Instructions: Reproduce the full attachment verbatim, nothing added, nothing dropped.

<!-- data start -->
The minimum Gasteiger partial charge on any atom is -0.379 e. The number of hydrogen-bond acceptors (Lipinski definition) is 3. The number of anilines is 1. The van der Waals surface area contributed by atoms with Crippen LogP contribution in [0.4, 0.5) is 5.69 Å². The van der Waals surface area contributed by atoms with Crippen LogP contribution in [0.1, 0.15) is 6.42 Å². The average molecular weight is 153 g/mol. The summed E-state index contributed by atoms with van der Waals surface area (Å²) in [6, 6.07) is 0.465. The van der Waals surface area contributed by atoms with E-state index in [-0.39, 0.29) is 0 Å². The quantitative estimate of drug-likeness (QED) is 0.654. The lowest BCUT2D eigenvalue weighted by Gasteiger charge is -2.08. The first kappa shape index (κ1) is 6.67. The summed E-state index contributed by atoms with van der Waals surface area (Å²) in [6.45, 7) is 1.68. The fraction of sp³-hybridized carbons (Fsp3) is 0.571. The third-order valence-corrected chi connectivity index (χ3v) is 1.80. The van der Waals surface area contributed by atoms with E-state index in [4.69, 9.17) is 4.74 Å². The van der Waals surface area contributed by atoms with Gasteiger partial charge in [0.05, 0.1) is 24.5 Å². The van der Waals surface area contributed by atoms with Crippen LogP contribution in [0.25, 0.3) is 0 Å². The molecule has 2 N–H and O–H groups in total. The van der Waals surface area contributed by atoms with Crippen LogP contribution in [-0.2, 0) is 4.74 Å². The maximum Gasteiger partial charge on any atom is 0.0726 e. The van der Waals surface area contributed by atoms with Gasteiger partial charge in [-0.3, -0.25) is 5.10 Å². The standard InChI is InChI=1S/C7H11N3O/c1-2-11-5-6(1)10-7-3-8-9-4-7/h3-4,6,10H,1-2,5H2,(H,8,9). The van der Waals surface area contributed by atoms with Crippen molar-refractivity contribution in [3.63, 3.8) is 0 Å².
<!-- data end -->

The minimum Gasteiger partial charge on any atom is -0.379 e. The number of hydrogen-bond acceptors (Lipinski definition) is 3. The number of anilines is 1. The van der Waals surface area contributed by atoms with Crippen LogP contribution in [0.4, 0.5) is 5.69 Å². The van der Waals surface area contributed by atoms with Crippen LogP contribution in [0.1, 0.15) is 6.42 Å². The average molecular weight is 153 g/mol. The summed E-state index contributed by atoms with van der Waals surface area (Å²) in [6, 6.07) is 0.465. The van der Waals surface area contributed by atoms with E-state index in [-0.39, 0.29) is 0 Å². The quantitative estimate of drug-likeness (QED) is 0.654. The lowest BCUT2D eigenvalue weighted by Gasteiger charge is -2.08. The first kappa shape index (κ1) is 6.67. The summed E-state index contributed by atoms with van der Waals surface area (Å²) in [6.45, 7) is 1.68. The fraction of sp³-hybridized carbons (Fsp3) is 0.571. The third-order valence-corrected chi connectivity index (χ3v) is 1.80. The van der Waals surface area contributed by atoms with E-state index in [4.69, 9.17) is 4.74 Å². The van der Waals surface area contributed by atoms with Gasteiger partial charge in [0.05, 0.1) is 24.5 Å². The van der Waals surface area contributed by atoms with Crippen LogP contribution in [0.25, 0.3) is 0 Å². The molecule has 2 N–H and O–H groups in total. The van der Waals surface area contributed by atoms with Crippen LogP contribution in [-0.2, 0) is 4.74 Å². The maximum Gasteiger partial charge on any atom is 0.0726 e. The van der Waals surface area contributed by atoms with Gasteiger partial charge in [-0.3, -0.25) is 5.10 Å². The standard InChI is InChI=1S/C7H11N3O/c1-2-11-5-6(1)10-7-3-8-9-4-7/h3-4,6,10H,1-2,5H2,(H,8,9). The van der Waals surface area contributed by atoms with Crippen molar-refractivity contribution in [3.63, 3.8) is 0 Å².